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Candy history was made when Ferrara Pan Candy Co. recently merged with Farley's and Sathers. At the same time, Elmhurst Historical Museum's "Sweet Home Chicago" exhibit is spotlighting Forest Park's longtime candy maker. Meanwhile, I found living history, though, at the original Ferrara Pan Bakery.
The bakery is operated by Nella Davy, (Sal Ferrara's sister) and her husband Bill. Apart from pastries, candy and incredible delights like cannoli cake, the bakery features an extensive lunch menu and pizza.
Nella's grandfather, Salvatore Ferrara, was 15 when he arrived in New York from his home in Nola, Italy. He taught himself English and served as an interpreter between Italian laborers and their railroad foremen in Texas. After he returned to Chicago in 1908, Salvatore started a bakery at 722 W. Taylor.
One of his sidelines was the candy-coated almonds known as "confetti" that were popular at Italian weddings. By 1919, candy had surpassed pastries in sales. So Salvatore partnered with two Italian families to sell a variety of panned candies. They built the impressive brick building at 2200 W. Taylor in 1920. The second floor contained the rotating drums that produced the candy.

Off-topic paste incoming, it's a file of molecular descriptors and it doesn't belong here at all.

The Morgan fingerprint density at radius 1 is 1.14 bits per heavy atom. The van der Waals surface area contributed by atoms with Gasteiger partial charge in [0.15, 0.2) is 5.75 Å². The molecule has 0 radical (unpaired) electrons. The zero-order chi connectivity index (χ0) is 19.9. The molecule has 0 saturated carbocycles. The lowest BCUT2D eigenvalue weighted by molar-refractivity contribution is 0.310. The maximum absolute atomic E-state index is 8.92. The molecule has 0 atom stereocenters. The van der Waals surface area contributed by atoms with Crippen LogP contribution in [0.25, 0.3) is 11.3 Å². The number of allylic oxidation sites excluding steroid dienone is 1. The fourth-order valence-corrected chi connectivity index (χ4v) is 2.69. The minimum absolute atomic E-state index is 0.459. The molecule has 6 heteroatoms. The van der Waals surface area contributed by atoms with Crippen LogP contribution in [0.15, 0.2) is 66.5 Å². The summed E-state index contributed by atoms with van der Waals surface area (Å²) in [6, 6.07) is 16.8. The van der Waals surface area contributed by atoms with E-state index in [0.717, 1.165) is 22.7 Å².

Meanwhile, Nella's grandmother, Serafina Ferrara, continued to run the bakery in Little Italy. She became known as the "Angel of Halsted Street" - godmother to more than 200 children and friend to powerful politicians like Mayor Richard J. Daley. She was also a dynamic businesswoman. Serafina started two of Chicago's first banquet halls, the Chateau Royale and Ferrara Manor.
There was a need for these halls, as weddings were limited to hotel ballrooms, church basements and small venues like the hall on the second floor of Serafina's bakery. Plus, banquet halls created more demand for Ferrara baked goods. Back then, the focal point of the wedding was the cake. Bill showed an album of astounding creations, including an 8-foot-high cake, with a 5-foot-wide arch for the couple to walk through. It fed a thousand guests.
Tastes have changed over the years, Nella noted, and health-conscious Americans are no longer big on pastries and desserts. Wedding couples aren't walking through frosted arches; they're serving their guests cupcakes.
When Serafina's bakery was torn down to make room for the UIC campus, she moved her confections to the first floor of the candy factory. Serafina may have been a saint, but when Nella spoke of her late father, Nello Ferrara, she understandably choked-up. The visionary candy maker invented the Atomic Fireball and Lemonhead, which resulted in the company outgrowing the second floor of the bakery. The machinery was moved to Forest Park in 1959.
Sal Ferrara is also a farsighted candy maker. He started the company's line of chocolates. Besides graciously introducing me to Nella, he said he would give a statement about the merger as soon as he's able.
John Rice is a columnist/private detective, who has seen his business and family thrive in Forest Park. He thoroughly enjoys life in the village and still gets a thrill smelling Red Hots, watching softball and strolling through cemeteries.